Horse & Style Magazine: Patagone
Gone with the Wild
As Featured in Horse & Style Magazine
Written by Alli Addison
Photography by Stevie Anna, Javier Castillo, Carlos Montagut, and Anthony Taylor
In this fast-paced modern world there still exists a wild, rugged and untamed southern land. ‘A limitless place, a trail not yet taken. A land filled with inspiring tales and unaltered truths, and one of the last untouched places on earth.’ This is Patagonia. And this is a place to be explored. But the slow travel days of yesteryear have nearly been forgotten, as we journey from one side of this earth to the next at unnatural speeds. So how does one reconnect with the land, our culture and our ancestors? Exploration by way of the horse.
Horse & Style community, it is time to become acquainted with the nomadic, adventuring, storytelling horsewoman, Stevie Anna Plummer. A great explorer of our generation. The freelancing free-spirit that is readying herself to embark upon a 1,000 mile exploration of Patagonia, with just herself, her trusty canine companion Darcie and her two Criollo Argentinian horses. Two feet, four paws, eight hooves and 1000 miles. Yes, a solo journey across the wild lands of Patagonia. Prepare yourself to be inspired.
H&S: Before we dive into Patagone and your current adventures, let’s start at the beginning. How did your passion for horses, travel and adventure come to be?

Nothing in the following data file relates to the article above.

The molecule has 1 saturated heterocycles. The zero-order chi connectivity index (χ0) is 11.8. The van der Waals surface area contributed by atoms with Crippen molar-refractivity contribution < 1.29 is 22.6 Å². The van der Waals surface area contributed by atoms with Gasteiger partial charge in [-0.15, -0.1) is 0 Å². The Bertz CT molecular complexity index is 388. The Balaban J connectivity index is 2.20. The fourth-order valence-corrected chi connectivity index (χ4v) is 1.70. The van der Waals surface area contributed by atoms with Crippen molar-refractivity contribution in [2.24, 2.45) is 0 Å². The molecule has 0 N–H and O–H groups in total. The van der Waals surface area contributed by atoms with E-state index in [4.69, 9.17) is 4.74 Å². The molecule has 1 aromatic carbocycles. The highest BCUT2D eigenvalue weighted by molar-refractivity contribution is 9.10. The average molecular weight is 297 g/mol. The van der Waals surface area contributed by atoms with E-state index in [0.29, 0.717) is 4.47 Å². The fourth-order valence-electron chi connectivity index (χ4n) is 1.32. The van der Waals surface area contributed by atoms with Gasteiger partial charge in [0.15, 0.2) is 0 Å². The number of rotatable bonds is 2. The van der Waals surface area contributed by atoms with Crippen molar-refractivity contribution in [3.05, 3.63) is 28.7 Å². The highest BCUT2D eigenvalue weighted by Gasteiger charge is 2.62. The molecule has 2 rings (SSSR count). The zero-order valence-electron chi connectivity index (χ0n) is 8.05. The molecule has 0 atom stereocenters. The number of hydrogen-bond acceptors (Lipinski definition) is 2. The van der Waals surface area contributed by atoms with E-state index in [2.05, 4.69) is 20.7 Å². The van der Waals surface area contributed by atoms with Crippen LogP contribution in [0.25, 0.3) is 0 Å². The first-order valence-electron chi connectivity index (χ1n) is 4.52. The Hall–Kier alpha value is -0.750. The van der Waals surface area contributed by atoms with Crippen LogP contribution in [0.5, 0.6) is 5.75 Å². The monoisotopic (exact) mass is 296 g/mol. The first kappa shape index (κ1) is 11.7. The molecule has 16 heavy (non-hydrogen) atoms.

SA: I was raised in the woods of Oregon and the plains of West Texas to a religious family. Horses weren’t a part of my life until I made them a part of my life. I believe a lot of young girls go through a horse phase, if not every girl, at one point in their childhood. Sometimes it just sticks, and with me, it was an obsession from the moment I knew what a horse was. I started lessons when I was 4 years old, but my family was never able to afford a horse, so this forced me to ride other peoples horses. Which offered me so much opportunity to learn. And ultimately made me a good rider. In Texas we participated in rodeos and playdays. I loved this, not so much for the competition, but for the fun. It was an opportunity to get out and ride. But as I grew up, I transitioned out of the adrenaline and into the back country. There was an element of peace, enjoyment and serenity. When I graduated high school, I moved to Alaska and began working giving pony club lessons and trail rides. I found myself traveling to the lower 48 and doing the same thing. I was always a camper as well. Combining the two together, horses and nature, was complete harmony. It was where I really wanted to spend my time.